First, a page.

10. For Your Eyes Only (1981)
For all my bitching about Roger Moore, it’s crazy that a movie of his is the 10th movie on the list. This is his most under appreciated movie and, frankly, one of the best in the series. After the cartoonish Moonraker, the series righted itself by getting more serious with 007. Moore doesn’t become Dalton in terms of seriousness or anything. But this feels like it’s trying to be the sequel that The Spy Who Loved Me should have had. Moore, even if we see his age, feels much better in the series than he did last time round. The action is great and the villain is a good one. I even think this Bond girl is one of the best, a highlight for me. It’s under appreciated and kinda forgotten since it isn’t a trainwreck or instantly iconic. But for me, as a movie, this is one of the best ones. The song ain’t great, but that’s fine when the movie feels like a fresh rebound. Even if the series would immediately fumble 3 times after it.
9. Thunderball (1965)
This is one of the most iconic entries in the series. For that reason alone it ranks pretty high here. But aside from a good deal of fat on this movies bones, this is a fun as hell movie. The plot is overly complicated, probably the first one in this series to become too convoluted for it’s own good. But that’s fine, since the movie is set around exotic locales and has some good looking ladies about. Connery is also doing some really good work here, just totally into it as Bond. He makes it look easy. The opening is great, with Bond decking a woman who is actually a man and flying away on a jetpack. This is pure entertainment despite a good deal of rockiness.
8. The Living Daylights (1987)
Probably the most controversial pick on this list, since it’s a Dalton entry. His first time at bat in the role of Bond, this is a god damned good movie. It’s got it’s issues, like many Bond movies do. Too convoluted for it’s own good plotting, overlong and some flat humor. But overall, this is one of the most solid entries in the series. After years of failed attempts to make watchable movies in the franchise, the producers realized they needed to batten down the hatches and fix all the problems. And they did. Dalton’s Bond may have leaned a little too seriously for the role, especially when the movie had some out of place humor within the more serious leaning world. But what does it for me? The action is top notch, some of the best the franchise would ever do. It’s big and bold and very much of the 80s without falling too deep into the style the way License To Kill did. The Bond girl is alright, nothing special and the song is the same. Just whatever. But looking at the actual movie, it’s really good. And despite what the Bond fanboys would say, Dalton is not bad. Not even close to the worst and is actually pretty good. Probably the most underrated entry in the series.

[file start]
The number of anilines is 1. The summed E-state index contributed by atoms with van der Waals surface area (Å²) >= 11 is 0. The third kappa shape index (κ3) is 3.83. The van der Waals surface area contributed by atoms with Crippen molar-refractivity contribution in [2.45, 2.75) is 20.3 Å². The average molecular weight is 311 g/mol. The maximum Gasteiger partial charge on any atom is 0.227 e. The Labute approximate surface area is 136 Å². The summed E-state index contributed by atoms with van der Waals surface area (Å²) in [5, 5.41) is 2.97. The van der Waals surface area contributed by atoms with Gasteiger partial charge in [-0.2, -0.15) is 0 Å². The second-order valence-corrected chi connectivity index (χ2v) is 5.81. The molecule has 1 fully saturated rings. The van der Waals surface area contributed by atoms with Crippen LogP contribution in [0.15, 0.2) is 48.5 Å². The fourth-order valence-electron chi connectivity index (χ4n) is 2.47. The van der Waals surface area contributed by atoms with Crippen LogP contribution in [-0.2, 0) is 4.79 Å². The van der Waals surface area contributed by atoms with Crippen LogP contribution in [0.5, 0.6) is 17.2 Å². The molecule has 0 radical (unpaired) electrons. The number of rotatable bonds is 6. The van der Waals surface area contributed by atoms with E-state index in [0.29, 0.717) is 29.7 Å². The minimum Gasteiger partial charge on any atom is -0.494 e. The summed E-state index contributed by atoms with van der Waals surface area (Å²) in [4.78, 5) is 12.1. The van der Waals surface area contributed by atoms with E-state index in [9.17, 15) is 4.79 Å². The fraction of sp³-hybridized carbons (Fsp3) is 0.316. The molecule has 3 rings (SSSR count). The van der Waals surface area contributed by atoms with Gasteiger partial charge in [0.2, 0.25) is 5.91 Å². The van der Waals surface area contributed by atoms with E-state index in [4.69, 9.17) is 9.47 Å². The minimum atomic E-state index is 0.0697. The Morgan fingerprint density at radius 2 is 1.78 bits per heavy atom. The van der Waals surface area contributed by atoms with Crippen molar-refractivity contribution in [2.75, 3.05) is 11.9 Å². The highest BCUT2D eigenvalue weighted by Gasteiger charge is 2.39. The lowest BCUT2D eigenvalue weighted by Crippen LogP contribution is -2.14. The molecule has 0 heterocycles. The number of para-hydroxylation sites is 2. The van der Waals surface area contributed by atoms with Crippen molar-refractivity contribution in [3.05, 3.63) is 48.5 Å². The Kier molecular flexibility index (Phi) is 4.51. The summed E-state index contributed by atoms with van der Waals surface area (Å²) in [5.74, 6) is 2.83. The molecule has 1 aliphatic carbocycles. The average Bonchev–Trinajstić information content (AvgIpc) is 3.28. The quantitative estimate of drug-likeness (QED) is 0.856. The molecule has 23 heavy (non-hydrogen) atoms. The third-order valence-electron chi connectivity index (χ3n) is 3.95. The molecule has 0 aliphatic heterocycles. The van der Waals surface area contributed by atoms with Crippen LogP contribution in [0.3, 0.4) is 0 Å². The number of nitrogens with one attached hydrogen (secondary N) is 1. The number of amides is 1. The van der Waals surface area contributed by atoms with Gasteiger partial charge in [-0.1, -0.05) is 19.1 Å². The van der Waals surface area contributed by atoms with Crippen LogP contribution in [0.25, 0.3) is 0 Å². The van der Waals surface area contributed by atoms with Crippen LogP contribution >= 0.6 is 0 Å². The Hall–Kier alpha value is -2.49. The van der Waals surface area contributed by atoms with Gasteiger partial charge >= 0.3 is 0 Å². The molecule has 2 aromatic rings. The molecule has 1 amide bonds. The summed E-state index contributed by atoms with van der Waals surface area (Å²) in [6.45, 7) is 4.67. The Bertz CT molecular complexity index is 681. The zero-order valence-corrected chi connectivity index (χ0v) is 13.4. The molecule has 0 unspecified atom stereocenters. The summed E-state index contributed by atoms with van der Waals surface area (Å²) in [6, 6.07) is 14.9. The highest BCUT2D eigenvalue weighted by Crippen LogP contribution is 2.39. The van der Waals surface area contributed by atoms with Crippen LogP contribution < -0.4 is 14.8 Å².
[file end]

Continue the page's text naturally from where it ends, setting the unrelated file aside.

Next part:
7. Goldeneye (1995)
After a 6 year absence following License To Kill thanks to some legal doings, James Bond returned in one of the best movies in the series. It also features the introduction to the world of Pierce Brosnan as the iconic spy, in easily his best movie. I may have a soft spot for Tomorrow Never Dies, but it isn’t a particularly good movie. This though is and it is like a shotgun blast. But this one, like many Bond movies, has some bad stuff in it that is luckily overcome with alot of great stuff. The techno music is absolutely out of place and really just garbage. It’s way too long, another Bond box to check off. But the action is superb, and it has one of the best villains in the franchise. 006 is amazing, given a superb backstory and motivation for his deeds. The Bond girl, Natalia, isn’t great. She’s very much a Russian office drone, ie very bland. But the secondary Bond girl is a villain, Xenia Onatopp, and she’s great. This is a great return for the series. Not really a return to form, as License To Kill wasn’t the franchise killer that Die Another Day would become. But just a nice welcome home.